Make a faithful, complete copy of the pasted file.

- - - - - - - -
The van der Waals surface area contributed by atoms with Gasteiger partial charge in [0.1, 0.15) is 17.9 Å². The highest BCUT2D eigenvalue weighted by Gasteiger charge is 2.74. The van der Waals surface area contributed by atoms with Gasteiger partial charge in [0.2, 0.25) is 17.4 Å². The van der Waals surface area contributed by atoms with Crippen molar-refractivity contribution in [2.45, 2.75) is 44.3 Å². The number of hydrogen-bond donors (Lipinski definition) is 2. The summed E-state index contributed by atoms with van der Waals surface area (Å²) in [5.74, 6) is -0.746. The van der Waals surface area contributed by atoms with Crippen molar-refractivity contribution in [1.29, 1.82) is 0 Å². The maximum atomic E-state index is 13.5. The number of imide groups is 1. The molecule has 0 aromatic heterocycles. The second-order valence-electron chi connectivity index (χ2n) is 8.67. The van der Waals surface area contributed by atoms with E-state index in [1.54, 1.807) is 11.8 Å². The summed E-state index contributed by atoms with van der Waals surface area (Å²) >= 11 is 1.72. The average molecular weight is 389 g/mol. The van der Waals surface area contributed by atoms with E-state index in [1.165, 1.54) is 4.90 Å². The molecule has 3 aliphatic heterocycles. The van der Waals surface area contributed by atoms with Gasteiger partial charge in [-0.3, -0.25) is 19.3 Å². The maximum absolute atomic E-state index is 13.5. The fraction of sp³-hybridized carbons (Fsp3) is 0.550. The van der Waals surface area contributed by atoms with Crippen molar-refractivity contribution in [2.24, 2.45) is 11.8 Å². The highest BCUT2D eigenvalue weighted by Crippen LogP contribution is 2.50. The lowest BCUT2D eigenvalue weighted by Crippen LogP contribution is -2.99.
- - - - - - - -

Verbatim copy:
The van der Waals surface area contributed by atoms with Gasteiger partial charge in [0.1, 0.15) is 17.9 Å². The highest BCUT2D eigenvalue weighted by Gasteiger charge is 2.74. The van der Waals surface area contributed by atoms with Gasteiger partial charge in [0.2, 0.25) is 17.4 Å². The van der Waals surface area contributed by atoms with Crippen molar-refractivity contribution in [2.45, 2.75) is 44.3 Å². The number of hydrogen-bond donors (Lipinski definition) is 2. The summed E-state index contributed by atoms with van der Waals surface area (Å²) in [5.74, 6) is -0.746. The van der Waals surface area contributed by atoms with Crippen molar-refractivity contribution in [1.29, 1.82) is 0 Å². The maximum atomic E-state index is 13.5. The number of imide groups is 1. The molecule has 0 aromatic heterocycles. The second-order valence-electron chi connectivity index (χ2n) is 8.67. The van der Waals surface area contributed by atoms with E-state index in [1.54, 1.807) is 11.8 Å². The summed E-state index contributed by atoms with van der Waals surface area (Å²) >= 11 is 1.72. The average molecular weight is 389 g/mol. The van der Waals surface area contributed by atoms with E-state index in [1.165, 1.54) is 4.90 Å². The molecule has 3 aliphatic heterocycles. The van der Waals surface area contributed by atoms with Gasteiger partial charge in [-0.3, -0.25) is 19.3 Å². The maximum absolute atomic E-state index is 13.5. The fraction of sp³-hybridized carbons (Fsp3) is 0.550. The van der Waals surface area contributed by atoms with Crippen molar-refractivity contribution in [2.24, 2.45) is 11.8 Å². The highest BCUT2D eigenvalue weighted by Crippen LogP contribution is 2.50. The lowest BCUT2D eigenvalue weighted by Crippen LogP contribution is -2.99.